Nilekani’s departure will be a big blow to the project
Apart from needing visionaries to conceive and then execute them, game-changer projects need careful and powerful steering since, by their very nature, they go against the status quo. In the case of the Aadhaar project, Nandan Nilekani played both roles. Not only did he conceive the technical wizardry of the project—3rd party collection of biometrics to keep costs down with central processing of the data to ensure de-duplication of Aadhaar numbers—he steered it through rough waters. On the one hand, there were civil society objections on privacy issues; there was the turf war with the Census of India that wanted sole rights to collecting biometrics. And, above all, there was the powerful political lobby that benefited from massive leakages in the R3 lakh crore that India spends annually on welfare programmes.
Nilekani dealt with privacy objections by pointing to lots of biometrics data lying around even before Aadhaar came on the scene—at the driving licence authorities, at the property department office, even the US embassy visa section. Besides, the Aadhaar database was constructed in such a way it had no record other than a set of biometrics attached to a name—user of such biometrics, like a ration shop or a mobile bank, would query the Aadhaar computer on whether the biometrics matched the given name, but the details of the actual transaction would never travel to the Aadhaar database, they would remain where they always did, with the ration shop, with the bank. The home ministry’s objections were taken on board, but Aadhaar was allowed to go ahead with collecting its data. And since Aadhaar was never mandatory, Nilekani worked on creating a ‘pull factor’—this was RBI allowing banks to accept Aadhaar as proof of identity, the government allowing mobile phone firms to do the same; over a period of time, software solutions came up based on Aadhaar, for money transfer for instance. The government using Aadhaar-based direct benefit transfers for giving R3,370 crore to 2.1 crore LPG consumers in 292 districts was proof of concept, and the fact that 585 million people have unique Aadhaar numbers was proof the 3rd party vendor model of scaling up was working.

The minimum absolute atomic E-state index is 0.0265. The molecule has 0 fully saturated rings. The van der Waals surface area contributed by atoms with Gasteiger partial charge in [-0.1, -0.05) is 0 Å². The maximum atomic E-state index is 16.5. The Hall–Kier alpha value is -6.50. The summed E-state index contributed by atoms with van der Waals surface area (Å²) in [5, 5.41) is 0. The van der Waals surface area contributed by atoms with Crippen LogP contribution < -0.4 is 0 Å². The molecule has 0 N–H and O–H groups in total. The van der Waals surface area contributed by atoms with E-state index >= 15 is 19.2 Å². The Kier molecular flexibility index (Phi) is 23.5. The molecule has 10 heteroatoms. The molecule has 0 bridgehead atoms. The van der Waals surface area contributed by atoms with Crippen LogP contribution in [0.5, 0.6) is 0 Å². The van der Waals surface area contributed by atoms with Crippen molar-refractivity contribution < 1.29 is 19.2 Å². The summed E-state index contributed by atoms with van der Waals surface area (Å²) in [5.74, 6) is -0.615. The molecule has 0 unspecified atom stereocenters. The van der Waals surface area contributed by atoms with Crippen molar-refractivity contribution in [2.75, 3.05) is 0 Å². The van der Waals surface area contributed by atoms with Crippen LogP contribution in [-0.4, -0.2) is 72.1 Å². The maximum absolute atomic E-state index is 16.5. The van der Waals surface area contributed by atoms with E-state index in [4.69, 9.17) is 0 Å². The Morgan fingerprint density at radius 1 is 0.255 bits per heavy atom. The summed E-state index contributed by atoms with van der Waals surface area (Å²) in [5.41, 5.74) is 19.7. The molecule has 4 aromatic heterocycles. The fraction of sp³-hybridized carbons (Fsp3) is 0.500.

Based on this success, it is tempting to think Aadhaar can carry on without Nilekani at the helm any more—he has announced his quitting since he is now fighting the Lok Sabha elections on a Congress ticket. The fact that, even after its very successful use for LPG in 292 districts, the Cabinet decided to put it on hold suggests the project still needs a championing of the type Nilekani provided—the project was sold to Sonia Gandhi as the ultimate welfare programme, one that could help the Congress government put money directly in the hands of the beneficiaries; it was sold to Manmohan Singh as one that would help cut subsidy expenditures. And both were true. Other game-changer projects, such as dematerialisation of shares, have survived even after those that conceived them moved on. But the others didn’t threaten the political gravy train in the manner Aadhaar does.